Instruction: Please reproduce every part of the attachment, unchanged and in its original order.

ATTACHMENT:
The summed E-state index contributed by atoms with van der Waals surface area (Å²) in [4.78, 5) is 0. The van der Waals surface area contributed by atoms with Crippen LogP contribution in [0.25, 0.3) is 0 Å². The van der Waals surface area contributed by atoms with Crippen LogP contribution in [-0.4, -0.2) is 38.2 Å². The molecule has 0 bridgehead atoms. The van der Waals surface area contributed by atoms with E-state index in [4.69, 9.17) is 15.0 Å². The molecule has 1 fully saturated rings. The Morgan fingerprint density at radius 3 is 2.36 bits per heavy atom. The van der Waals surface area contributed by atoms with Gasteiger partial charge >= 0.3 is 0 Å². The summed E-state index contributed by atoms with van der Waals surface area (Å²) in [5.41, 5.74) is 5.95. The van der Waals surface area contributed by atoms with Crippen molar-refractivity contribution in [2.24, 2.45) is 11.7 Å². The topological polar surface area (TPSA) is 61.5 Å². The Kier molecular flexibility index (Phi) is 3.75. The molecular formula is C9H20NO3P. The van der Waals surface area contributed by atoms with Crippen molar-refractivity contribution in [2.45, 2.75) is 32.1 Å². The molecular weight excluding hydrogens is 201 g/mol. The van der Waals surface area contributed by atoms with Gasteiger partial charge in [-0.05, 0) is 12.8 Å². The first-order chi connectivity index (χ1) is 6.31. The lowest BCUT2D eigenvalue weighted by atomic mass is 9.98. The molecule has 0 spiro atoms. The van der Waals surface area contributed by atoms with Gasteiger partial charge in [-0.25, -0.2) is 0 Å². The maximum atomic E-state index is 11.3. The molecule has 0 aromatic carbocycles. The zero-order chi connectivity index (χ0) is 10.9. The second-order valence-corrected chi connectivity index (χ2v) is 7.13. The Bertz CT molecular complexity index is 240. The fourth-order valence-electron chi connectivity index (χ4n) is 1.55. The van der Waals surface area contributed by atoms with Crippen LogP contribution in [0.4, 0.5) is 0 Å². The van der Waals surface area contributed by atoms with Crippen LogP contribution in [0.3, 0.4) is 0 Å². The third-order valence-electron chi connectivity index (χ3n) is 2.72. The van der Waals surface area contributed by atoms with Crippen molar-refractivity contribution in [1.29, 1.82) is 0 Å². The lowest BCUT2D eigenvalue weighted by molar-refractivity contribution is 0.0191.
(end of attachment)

The summed E-state index contributed by atoms with van der Waals surface area (Å²) in [4.78, 5) is 0. The van der Waals surface area contributed by atoms with Crippen LogP contribution in [0.25, 0.3) is 0 Å². The van der Waals surface area contributed by atoms with Crippen LogP contribution in [-0.4, -0.2) is 38.2 Å². The molecule has 0 bridgehead atoms. The van der Waals surface area contributed by atoms with E-state index in [4.69, 9.17) is 15.0 Å². The molecule has 1 fully saturated rings. The Morgan fingerprint density at radius 3 is 2.36 bits per heavy atom. The van der Waals surface area contributed by atoms with Gasteiger partial charge >= 0.3 is 0 Å². The summed E-state index contributed by atoms with van der Waals surface area (Å²) in [5.41, 5.74) is 5.95. The van der Waals surface area contributed by atoms with Crippen molar-refractivity contribution in [2.24, 2.45) is 11.7 Å². The topological polar surface area (TPSA) is 61.5 Å². The Kier molecular flexibility index (Phi) is 3.75. The molecular formula is C9H20NO3P. The van der Waals surface area contributed by atoms with Crippen molar-refractivity contribution in [2.45, 2.75) is 32.1 Å². The molecular weight excluding hydrogens is 201 g/mol. The van der Waals surface area contributed by atoms with Gasteiger partial charge in [-0.05, 0) is 12.8 Å². The first-order chi connectivity index (χ1) is 6.31. The lowest BCUT2D eigenvalue weighted by atomic mass is 9.98. The molecule has 0 spiro atoms. The van der Waals surface area contributed by atoms with Gasteiger partial charge in [-0.25, -0.2) is 0 Å². The maximum atomic E-state index is 11.3. The molecule has 0 aromatic carbocycles. The zero-order chi connectivity index (χ0) is 10.9. The second-order valence-corrected chi connectivity index (χ2v) is 7.13. The Bertz CT molecular complexity index is 240. The fourth-order valence-electron chi connectivity index (χ4n) is 1.55. The van der Waals surface area contributed by atoms with Crippen LogP contribution in [0.4, 0.5) is 0 Å². The van der Waals surface area contributed by atoms with Crippen LogP contribution in [0.3, 0.4) is 0 Å². The third-order valence-electron chi connectivity index (χ3n) is 2.72. The van der Waals surface area contributed by atoms with Crippen molar-refractivity contribution in [1.29, 1.82) is 0 Å². The lowest BCUT2D eigenvalue weighted by molar-refractivity contribution is 0.0191.